The world is full of maestros and their muses, but one Chicago couple puts a new spin on the time-honored pairing by taking turns at both roles: they inspire and aid each other in a continuous loop.

Eve Fineman is a freelance interior architect and associate professor at the Illinois Institute of Art, the Chicago location of the national Art Institutes chain. In her off-hours, she’s been working with her husband, Alex Dunham, to rehab the 1920s brick bungalow they bought in 2000 and share with their two-and-a-half-year-old son, Eero, in Mayfair on the far northwest side.

The couple came to Chicago from D.C., where Dunham fronted the posthardcore bands Hoover and Regulator Watts. But he’s put his music making on hold since Eero was born, and these days he runs Comet Renovation, a licensed general contracting service whose shop is in the bungalow’s basement.

They approach each project from very different perspectives. “She comes from the creative role of dreaming things up. I come from the practical side of the process—making it,” says Dunham with a laugh. Yet the theme of the rehab’s been collaboration, not conflict. “We [work together] on every aspect,” explains Dunham, “from how something will work in a room to its aesthetics and materials.”

Snagging a solid, classic Chicago bungalow was a dream come true for Fineman and Dunham. “We always wanted one because they have enough detail to be interesting, but not so much that they can’t be modernized to suit our aesthetic,” says Fineman. Even the house’s run-down, outdated condition was a kind of blessing, since “we wanted something that hadn’t been tampered with.”

They got to work on the place mere days after the sale went through, despite having no budget. Anxious to hit the ground running, Fineman says she used the ten weeks before the closing to “draw up plans and pick out the fixtures, appliances, materials, stains, and paints. We did everything ourselves, and enlisted friends to help.”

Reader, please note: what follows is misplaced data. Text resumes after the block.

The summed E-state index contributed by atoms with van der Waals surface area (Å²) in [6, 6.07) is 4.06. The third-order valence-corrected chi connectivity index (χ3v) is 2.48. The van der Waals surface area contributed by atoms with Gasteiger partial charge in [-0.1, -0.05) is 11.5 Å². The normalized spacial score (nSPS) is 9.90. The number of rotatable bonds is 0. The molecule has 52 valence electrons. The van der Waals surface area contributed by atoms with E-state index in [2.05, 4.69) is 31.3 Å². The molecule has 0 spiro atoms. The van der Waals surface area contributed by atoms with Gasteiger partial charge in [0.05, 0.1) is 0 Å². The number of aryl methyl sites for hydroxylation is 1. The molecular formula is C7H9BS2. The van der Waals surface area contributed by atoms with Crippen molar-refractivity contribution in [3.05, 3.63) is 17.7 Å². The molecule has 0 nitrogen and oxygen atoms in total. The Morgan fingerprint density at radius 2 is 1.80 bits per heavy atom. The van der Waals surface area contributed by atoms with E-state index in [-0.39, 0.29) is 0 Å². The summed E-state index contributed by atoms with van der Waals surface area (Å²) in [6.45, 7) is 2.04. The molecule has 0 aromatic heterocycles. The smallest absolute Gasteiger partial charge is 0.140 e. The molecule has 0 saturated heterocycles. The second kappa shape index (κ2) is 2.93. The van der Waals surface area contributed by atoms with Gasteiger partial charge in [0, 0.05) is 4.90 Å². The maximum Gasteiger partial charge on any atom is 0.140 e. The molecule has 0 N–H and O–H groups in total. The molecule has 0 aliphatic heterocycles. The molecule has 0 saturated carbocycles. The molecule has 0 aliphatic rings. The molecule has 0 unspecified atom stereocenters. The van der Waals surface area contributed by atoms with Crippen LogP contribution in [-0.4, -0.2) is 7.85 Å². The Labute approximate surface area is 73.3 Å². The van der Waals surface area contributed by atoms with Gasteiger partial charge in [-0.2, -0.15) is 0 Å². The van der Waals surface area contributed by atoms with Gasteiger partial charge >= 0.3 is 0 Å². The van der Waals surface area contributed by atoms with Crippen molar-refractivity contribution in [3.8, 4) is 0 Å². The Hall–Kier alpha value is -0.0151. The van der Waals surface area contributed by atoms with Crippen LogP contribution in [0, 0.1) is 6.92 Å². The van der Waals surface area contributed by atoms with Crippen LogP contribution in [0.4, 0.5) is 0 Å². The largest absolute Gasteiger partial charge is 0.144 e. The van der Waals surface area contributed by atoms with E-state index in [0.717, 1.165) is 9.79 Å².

Fineman was employed at an architecture firm at the time, but Dunham was able to devote himself to the project day and night, sleeping in the front room of the house while Fineman stayed at their old apartment. In the first month they stripped, stained, and finished the wood floors; reworked the floor plan, adding closets to the foyer and bedroom; pulled out the ersatz Colonial corner hutches; gutted and redid the bathroom; rewired the entire house (which meant pulling out yards and yards of cloth-bound cable); and patched and painted walls.

The second month they attacked the kitchen, ripping out faux wood paneling and vinyl sheet flooring, rebuilding walls and floors, and installing new wood cabinets, glass tile backsplashes, and resin countertops. Ironically, notes Dunham, who does a lot of custom cabinetry, “it was more cost-effective to use store-bought cabinets instead of making them myself. But I installed them.”

Next, they went to town on the basement, whitewashing the walls and putting in a dust collection system for Dunham’s shop. A nook was set aside to become a guest room when resources allowed.

In 2004 Dunham and Fineman built out the attic, adding dormers to increase square footage, then dividing the expanse into a bedroom and bathroom, a small study, and a nursery for Eero (who will eventually move downstairs to the former master bedroom, freeing up space for a walk-in closet). The couple’s especially proud of the spa-quality bathroom with its mosaic tile walls, polished concrete floor, deep soaking tub, glass-enclosed shower, and walnut vanity topped with an apron sink and finished in high-gloss white. Dunham built the vanity and installed everything in the room.

Now they’re finally getting to the next level: built-in and freestanding furnishings that Fineman designs and Dunham constructs—with a lot of back and forth, of course.

The old dining room is presently morphing into a sleek, state-of-the-art media room that will be sheathed in yet more walnut built-ins. Eero got an inventive Baltic birch plywood bed that integrates shelves at its foot. (His Uglydoll got a matching platform bed.) And the nook in the basement was just fitted with an inset bed and chest (also of Baltic birch plywood), to become compact guest quarters with the panache of a cabin cruiser stateroom.

Fineman likes collaborating with Dunham so much that she’s decided to stop doing client-based design. Instead, the two plan to start their own line and market it while Fineman continues to teach. Her husband, she says, “just took some classes from a professor at my school so he could learn how to communicate in the design process better.”v

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